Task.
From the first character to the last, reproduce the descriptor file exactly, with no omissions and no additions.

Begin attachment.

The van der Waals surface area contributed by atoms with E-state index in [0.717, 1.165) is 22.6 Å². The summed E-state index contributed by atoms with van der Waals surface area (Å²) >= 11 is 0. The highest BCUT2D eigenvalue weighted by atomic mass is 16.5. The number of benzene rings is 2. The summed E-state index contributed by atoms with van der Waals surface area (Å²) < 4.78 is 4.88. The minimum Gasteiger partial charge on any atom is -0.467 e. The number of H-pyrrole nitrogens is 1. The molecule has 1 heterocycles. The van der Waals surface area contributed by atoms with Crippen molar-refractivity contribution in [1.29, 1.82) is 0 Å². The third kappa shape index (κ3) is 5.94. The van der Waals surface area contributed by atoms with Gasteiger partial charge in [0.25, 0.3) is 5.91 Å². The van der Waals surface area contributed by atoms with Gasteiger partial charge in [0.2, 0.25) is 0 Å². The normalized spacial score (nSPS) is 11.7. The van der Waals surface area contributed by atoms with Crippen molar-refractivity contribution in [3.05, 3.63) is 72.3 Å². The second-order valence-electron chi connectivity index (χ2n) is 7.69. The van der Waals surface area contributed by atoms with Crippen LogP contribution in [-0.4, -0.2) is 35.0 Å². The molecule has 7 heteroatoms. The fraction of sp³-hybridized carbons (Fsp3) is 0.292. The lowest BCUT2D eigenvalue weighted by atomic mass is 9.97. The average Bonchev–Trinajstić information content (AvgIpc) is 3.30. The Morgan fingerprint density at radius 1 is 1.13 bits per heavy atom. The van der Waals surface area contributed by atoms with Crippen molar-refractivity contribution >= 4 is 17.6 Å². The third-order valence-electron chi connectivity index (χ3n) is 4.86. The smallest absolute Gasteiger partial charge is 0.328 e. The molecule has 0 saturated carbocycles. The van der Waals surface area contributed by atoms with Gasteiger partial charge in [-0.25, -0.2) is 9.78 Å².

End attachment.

The van der Waals surface area contributed by atoms with E-state index in [0.717, 1.165) is 22.6 Å². The summed E-state index contributed by atoms with van der Waals surface area (Å²) >= 11 is 0. The highest BCUT2D eigenvalue weighted by atomic mass is 16.5. The number of benzene rings is 2. The summed E-state index contributed by atoms with van der Waals surface area (Å²) < 4.78 is 4.88. The minimum Gasteiger partial charge on any atom is -0.467 e. The number of H-pyrrole nitrogens is 1. The molecule has 1 heterocycles. The van der Waals surface area contributed by atoms with Crippen molar-refractivity contribution in [1.29, 1.82) is 0 Å². The third kappa shape index (κ3) is 5.94. The van der Waals surface area contributed by atoms with Gasteiger partial charge in [0.25, 0.3) is 5.91 Å². The van der Waals surface area contributed by atoms with Gasteiger partial charge in [0.2, 0.25) is 0 Å². The normalized spacial score (nSPS) is 11.7. The van der Waals surface area contributed by atoms with Crippen molar-refractivity contribution in [3.05, 3.63) is 72.3 Å². The second-order valence-electron chi connectivity index (χ2n) is 7.69. The van der Waals surface area contributed by atoms with Crippen LogP contribution in [-0.4, -0.2) is 35.0 Å². The molecule has 7 heteroatoms. The fraction of sp³-hybridized carbons (Fsp3) is 0.292. The lowest BCUT2D eigenvalue weighted by atomic mass is 9.97. The average Bonchev–Trinajstić information content (AvgIpc) is 3.30. The Morgan fingerprint density at radius 1 is 1.13 bits per heavy atom. The van der Waals surface area contributed by atoms with Crippen molar-refractivity contribution >= 4 is 17.6 Å². The third-order valence-electron chi connectivity index (χ3n) is 4.86. The smallest absolute Gasteiger partial charge is 0.328 e. The molecule has 0 saturated carbocycles. The van der Waals surface area contributed by atoms with Gasteiger partial charge in [-0.25, -0.2) is 9.78 Å².